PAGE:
Conference aims to reduce shame and increase education surrounding eating disorders
Read this article for free:
Already have an account? Log in here »
To continue reading, please subscribe with this special offer:
All-Access Digital Subscription
$4.75 per week*
- Enjoy unlimited reading on winnipegfreepress.com
- Read the E-Edition, our digital replica newspaper
- Access News Break, our award-winning app
- Play interactive puzzles
*Pay $19.00 every four weeks. GST will be added to each payment. Subscription can be cancelled anytime.
Hey there, time traveller!
This article was published 05/06/2012 (3890 days ago), so information in it may no longer be current.
It’s been 10 years since Elaine Stevenson lost her 24-year-old daughter, Alyssa, to anorexia. The River Heights mother and advocate wants to make sure other families don’t go through the pain and heartache hers did.
So over the past few weeks, Stevenson has been trying to get the word out about Setting the Table for Recovery — the first ever eating-disorders conference hosted by the Canadian Mental Health Association, Manitoba division, taking place Friday at the Viscount Gort.
Her goal? To uncover a set of illnesses shrouded in darkness. She wants health-care providers, teachers, families and patients to attend so they can know how to recognize and deal with an eating disorder.
“What’s sort of sad about this illness is that it’s cloaked in shame and secrecy and embarrassment,” says Stevenson, who helped organize the conference.
Tracey Gold, an actress from the popular 1980s sitcom Growing Pains, will talk about her own struggles with anorexia in her Friday morning keynote address. She’ll also be on hand for a social evening the night before, where she will mingle with guests and answer their questions.
Doctors, therapists and dentists will also present practical information about how to prevent eating disorders and cope with them.
“Oral health care is extremely important for people suffering from eating disorders. Unfortunately, our daughter ended up losing all her teeth. The acid of someone who is purging (engaging in self-induced vomiting) can really, really destroy the teeth and do it quickly,” says Stevenson, who speaks matter-of-factly about the ins and outs of living with eating disorders.
There will also be a panel to talk about body-image issues among boys and young men, as well as the types of therapies available, including art therapy.
According to Health Canada, three per cent of women will suffer an eating disorder in their lifetime. Eating disorders affect boys and men as well.
Anorexia has the highest mortality rate of any mental illness, says Stevenson, who notes that about 10 per cent of people with anorexia die within 10 years of the onset of the disease.
Shortly after Alyssa was diagnosed with anorexia at age 12, Stevenson became a public advocate for her daughter, lobbying for better diagnosis and treatment.
“You’re going to come out of (the conference) with practical information you can use whether you’re a parent or a mental-health provider,” says Stevenson. “(We’re) just trying to give families those kinds of tools to support them and support their loved ones. I never had that kind of stuff.”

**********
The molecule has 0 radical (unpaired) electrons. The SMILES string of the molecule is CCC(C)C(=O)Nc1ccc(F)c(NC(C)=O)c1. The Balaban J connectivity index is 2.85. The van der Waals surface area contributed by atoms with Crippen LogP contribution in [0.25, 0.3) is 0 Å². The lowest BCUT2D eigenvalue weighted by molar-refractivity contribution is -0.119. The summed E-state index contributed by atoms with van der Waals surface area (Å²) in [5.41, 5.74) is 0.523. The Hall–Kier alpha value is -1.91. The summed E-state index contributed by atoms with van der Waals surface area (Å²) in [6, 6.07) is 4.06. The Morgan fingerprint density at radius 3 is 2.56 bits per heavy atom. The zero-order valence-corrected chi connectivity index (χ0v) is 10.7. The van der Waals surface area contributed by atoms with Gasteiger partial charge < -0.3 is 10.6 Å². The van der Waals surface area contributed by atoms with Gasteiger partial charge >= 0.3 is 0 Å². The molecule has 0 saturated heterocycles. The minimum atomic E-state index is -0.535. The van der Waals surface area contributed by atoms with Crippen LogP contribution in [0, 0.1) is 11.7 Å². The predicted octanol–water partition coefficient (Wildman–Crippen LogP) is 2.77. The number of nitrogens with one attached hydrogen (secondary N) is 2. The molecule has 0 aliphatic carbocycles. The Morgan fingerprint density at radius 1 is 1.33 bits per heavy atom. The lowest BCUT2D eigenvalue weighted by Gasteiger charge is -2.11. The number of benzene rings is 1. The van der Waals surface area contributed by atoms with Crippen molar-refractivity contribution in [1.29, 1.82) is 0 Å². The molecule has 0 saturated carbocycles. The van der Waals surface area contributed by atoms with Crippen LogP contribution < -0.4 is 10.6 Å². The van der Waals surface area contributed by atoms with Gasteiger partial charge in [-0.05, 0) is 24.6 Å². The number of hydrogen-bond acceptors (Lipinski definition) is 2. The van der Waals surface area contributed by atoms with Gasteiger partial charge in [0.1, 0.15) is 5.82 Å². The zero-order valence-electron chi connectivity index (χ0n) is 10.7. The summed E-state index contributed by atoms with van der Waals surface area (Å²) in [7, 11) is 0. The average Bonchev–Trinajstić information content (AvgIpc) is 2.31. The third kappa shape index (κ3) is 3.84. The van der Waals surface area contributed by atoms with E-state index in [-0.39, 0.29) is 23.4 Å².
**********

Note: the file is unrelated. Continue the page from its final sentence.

Stevenson, who has two other children, says Alyssa was a seemingly healthy child who loved playing fast pitch.
She and her husband didn’t realize she wasn’t eating adequately until one of her classmates reported that Alyssa would often give away her school lunches.
Shortly after, her pediatrician told Stevenson that Alyssa’s weight was in normal range.
By the time she was diagnosed, Alyssa was “deep” into her illness. She spent years in and out of the hospital until a heart attack killed her.
Stevenson says she had a hard time finding resources to help her daughter and her family cope.
“Alyssa, unfortunately, was ill in the 1990s. The type of services out there were pretty minimal,” says Stevenson.
She hopes more primary-care physicians will learn that a patient may not lose weight at the start of an eating disorder.
Dr. Eric Vickar, a psychiatrist who heads the child and adolescent eating disorders program at Health Sciences Centre, says the numbers of children he treats has risen in the 10 years he’s run the program.
He has treated children as young as eight.
He guesses that societal attitudes about body size and media images are partially to blame, and he’s concerned about the trend.
“The parents are often extremely worried — and rightfully so — about their children. And I feel that distress with them,” says Vickar, noting that eating disorders can have serious short- and long-term consequences.
At the same time, Vickar says he delights in the success stories he sees — patients who beat their eating disorders.
Erin Dowling, who runs the Canadian Mental Health Association’s eating-disorder self-help program is one such patient.
She considers herself free of the eating disorder that plagued her since the age of 10 — although she admits that her recovery is a “journey” she has to work at.
The 29-year-old, who grew up in Winkler, says the province’s eating-disorder services have improved since she was a child but wait times to get into such programs are too long. As well, she says there needs to be more rural outreach programs.
The cost to attend the Friday conference is $250; it runs from 8:15 a.m. to 4:30 p.m. The Thursday reception, featuring actresses Tracey Gold and Jenni Schaefer, is $35. The event runs from 7 p.m. to 9:30 p.m. To register, contact conference chairwoman Erin Dowling at 953-2358 or email her at email@example.com
Have an interesting story you’d like Shamona to write about? Contact her at firstname.lastname@example.org